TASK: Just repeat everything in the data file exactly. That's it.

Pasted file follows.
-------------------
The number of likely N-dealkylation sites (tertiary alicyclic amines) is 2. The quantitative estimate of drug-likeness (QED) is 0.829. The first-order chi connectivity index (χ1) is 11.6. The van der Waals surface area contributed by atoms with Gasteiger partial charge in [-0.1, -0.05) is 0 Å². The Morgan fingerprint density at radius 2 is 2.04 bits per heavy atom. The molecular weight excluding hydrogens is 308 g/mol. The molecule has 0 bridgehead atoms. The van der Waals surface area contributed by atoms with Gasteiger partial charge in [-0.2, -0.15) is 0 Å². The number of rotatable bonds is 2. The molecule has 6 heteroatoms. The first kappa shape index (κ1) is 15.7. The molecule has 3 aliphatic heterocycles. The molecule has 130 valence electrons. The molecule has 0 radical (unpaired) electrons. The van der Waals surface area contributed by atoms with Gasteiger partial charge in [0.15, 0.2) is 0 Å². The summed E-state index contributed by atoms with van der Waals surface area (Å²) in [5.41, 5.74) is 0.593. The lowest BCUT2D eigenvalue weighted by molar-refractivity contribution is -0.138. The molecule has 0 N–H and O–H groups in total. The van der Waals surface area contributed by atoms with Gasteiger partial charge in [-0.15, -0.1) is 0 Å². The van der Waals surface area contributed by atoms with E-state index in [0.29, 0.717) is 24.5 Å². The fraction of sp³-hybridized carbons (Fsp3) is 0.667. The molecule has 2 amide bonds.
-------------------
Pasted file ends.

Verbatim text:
The number of likely N-dealkylation sites (tertiary alicyclic amines) is 2. The quantitative estimate of drug-likeness (QED) is 0.829. The first-order chi connectivity index (χ1) is 11.6. The van der Waals surface area contributed by atoms with Gasteiger partial charge in [-0.1, -0.05) is 0 Å². The Morgan fingerprint density at radius 2 is 2.04 bits per heavy atom. The molecular weight excluding hydrogens is 308 g/mol. The molecule has 0 bridgehead atoms. The van der Waals surface area contributed by atoms with Gasteiger partial charge in [-0.2, -0.15) is 0 Å². The number of rotatable bonds is 2. The molecule has 6 heteroatoms. The first kappa shape index (κ1) is 15.7. The molecule has 3 aliphatic heterocycles. The molecule has 130 valence electrons. The molecule has 0 radical (unpaired) electrons. The van der Waals surface area contributed by atoms with Gasteiger partial charge in [0.15, 0.2) is 0 Å². The summed E-state index contributed by atoms with van der Waals surface area (Å²) in [5.41, 5.74) is 0.593. The lowest BCUT2D eigenvalue weighted by molar-refractivity contribution is -0.138. The molecule has 0 N–H and O–H groups in total. The van der Waals surface area contributed by atoms with Gasteiger partial charge in [-0.15, -0.1) is 0 Å². The van der Waals surface area contributed by atoms with E-state index in [0.29, 0.717) is 24.5 Å². The fraction of sp³-hybridized carbons (Fsp3) is 0.667. The molecule has 2 amide bonds.